Créée en février 2017, la Force conjointe du G5 Sahel est une force de nouvelle génération dans un espace sahélien où se bousculent des initiatives militaires et diplomatiques parfois concurrentes. Il ne suffira pas de fournir des armes et de l’argent pour résoudre les crises sahéliennes. Pour atteindre ses objectifs, la force doit gagner la confiance des populations et des puissances régionales et obtenir leur soutien.
Settling the place of Islam in Mali’s society and politics is a less visible but longer-term challenge to the state than its rebellious north and stalled peace process. The government should work toward a partnership with religious authorities to enable them to play a stabilising role.
Violence is escalating in Central Mali, often neglected as the world focuses on problems in the country’s north. Radical groups and criminal gangs are exploiting years of short-sighted security policies that have lost the state much of its legitimacy. The government needs to recognise that state authority also rests on public services and dialogue with its people.
Hesitant steps toward peace in Mali have been helped by the recent pacts signed in Anefis by pro-government armed groups and by rebel representatives. While not sufficient or without risks, they are rooted in local initiatives and tackle issues left out of June’s Bamako accord. This offers a serious opportunity to put the peace process back on track.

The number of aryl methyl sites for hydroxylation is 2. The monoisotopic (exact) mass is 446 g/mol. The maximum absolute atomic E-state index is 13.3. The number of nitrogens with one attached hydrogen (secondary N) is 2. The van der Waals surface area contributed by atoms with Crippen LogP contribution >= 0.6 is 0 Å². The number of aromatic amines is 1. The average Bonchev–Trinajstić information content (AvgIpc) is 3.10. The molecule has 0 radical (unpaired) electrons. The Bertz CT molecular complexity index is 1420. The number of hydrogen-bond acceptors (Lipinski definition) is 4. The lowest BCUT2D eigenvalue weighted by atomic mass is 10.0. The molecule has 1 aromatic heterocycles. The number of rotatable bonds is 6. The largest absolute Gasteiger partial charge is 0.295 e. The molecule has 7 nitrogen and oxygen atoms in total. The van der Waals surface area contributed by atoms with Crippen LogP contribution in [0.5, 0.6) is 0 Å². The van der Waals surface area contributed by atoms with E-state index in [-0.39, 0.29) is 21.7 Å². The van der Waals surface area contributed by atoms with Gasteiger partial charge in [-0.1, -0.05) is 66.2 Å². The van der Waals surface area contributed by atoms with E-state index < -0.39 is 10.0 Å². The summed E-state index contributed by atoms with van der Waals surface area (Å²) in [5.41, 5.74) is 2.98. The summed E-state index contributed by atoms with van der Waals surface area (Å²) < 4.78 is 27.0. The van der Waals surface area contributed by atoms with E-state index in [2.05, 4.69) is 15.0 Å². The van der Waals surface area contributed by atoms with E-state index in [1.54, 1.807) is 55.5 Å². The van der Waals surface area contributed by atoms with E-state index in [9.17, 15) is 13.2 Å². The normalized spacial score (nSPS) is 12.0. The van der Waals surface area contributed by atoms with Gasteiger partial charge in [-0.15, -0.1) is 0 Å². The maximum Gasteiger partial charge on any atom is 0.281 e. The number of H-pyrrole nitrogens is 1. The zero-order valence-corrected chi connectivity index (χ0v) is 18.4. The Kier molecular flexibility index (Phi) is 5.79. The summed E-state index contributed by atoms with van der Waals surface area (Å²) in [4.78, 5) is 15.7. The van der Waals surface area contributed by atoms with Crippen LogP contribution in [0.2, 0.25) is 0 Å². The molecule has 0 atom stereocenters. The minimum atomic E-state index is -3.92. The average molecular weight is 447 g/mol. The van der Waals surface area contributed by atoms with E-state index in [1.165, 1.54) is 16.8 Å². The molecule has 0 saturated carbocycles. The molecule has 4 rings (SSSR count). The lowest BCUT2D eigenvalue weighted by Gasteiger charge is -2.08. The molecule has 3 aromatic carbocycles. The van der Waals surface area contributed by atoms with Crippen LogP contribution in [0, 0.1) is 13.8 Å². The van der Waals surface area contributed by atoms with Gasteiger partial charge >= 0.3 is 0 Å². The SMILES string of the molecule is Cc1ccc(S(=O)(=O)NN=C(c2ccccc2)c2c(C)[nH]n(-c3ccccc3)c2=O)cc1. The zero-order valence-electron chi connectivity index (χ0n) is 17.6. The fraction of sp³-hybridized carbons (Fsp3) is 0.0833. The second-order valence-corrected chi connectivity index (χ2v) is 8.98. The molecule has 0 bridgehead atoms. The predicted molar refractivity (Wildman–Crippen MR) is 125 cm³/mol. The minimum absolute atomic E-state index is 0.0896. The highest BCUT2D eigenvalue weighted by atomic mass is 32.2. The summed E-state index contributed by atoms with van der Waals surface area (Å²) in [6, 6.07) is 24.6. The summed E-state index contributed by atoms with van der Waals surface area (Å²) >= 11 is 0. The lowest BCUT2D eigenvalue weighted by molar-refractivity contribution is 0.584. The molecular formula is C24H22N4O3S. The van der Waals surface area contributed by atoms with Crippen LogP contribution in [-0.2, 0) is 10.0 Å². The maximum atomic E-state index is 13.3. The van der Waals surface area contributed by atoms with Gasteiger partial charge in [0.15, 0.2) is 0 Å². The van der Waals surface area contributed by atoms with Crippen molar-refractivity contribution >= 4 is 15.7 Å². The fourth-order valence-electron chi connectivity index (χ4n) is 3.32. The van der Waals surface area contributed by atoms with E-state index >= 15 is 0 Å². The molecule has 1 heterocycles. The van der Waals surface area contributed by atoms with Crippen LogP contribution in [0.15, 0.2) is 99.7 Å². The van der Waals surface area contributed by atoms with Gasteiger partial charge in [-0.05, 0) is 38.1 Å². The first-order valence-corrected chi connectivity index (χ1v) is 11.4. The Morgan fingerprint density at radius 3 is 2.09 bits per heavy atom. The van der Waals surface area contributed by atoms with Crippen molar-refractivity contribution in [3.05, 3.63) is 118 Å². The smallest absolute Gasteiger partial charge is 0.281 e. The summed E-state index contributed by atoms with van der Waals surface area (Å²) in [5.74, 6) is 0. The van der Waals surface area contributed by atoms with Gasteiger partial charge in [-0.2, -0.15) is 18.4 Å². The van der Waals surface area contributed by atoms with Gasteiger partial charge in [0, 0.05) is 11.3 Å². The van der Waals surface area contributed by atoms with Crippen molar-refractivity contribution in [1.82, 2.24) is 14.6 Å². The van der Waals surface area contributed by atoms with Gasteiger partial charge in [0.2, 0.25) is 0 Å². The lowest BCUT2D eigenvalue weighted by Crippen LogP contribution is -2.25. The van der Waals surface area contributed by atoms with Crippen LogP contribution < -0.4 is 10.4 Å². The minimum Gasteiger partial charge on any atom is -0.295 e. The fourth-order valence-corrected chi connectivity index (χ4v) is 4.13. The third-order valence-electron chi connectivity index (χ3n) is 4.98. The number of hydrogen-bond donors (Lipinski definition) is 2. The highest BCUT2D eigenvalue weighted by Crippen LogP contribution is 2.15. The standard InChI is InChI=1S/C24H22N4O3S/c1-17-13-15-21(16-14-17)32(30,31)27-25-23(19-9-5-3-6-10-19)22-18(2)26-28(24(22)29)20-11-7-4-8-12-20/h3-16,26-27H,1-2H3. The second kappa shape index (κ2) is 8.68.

The Sahel’s trajectory is worrying; poverty and population growth, combined with growing jihadi extremism, contraband and human trafficking constitute the perfect storm of actual and potential instability. Without holistic, sustained efforts against entrenched criminal networks, misrule and underdevelopment, radicalisation and migration are likely to spread and exacerbate.
Jihadist groups present since the 2012 crisis in Mali exploited local unrest and the weak presence of the state in northern Mali to launch cross-border attacks against the Nigerien army... Despite direct support from Chadian troops since 2015 and closer collaboration with the Nigerian army, Nigerien forces have been unable to fully secure the border with Nigeria from attacks, including some linked to the Islamic State.
Are we building any kind of sustainable peace [in Mali] through this kind of process that gives the most resources to the guys with guns?
"We're again, as we've been several times since 2013, at a defining moment [in the fight against jihadist groups in northern Mali]. On the political side things have improved, but it is very worrying security-wise.
Les populations du centre [du Mali] ont vu dans l'accès aux armes de guerre un moyen de se protéger et parfois de contester les hiérarchies en place.
Despite the training provided by the European Union since 2013, the [Malian] army lacks capacity until today. We’re talking about a long-term undertaking.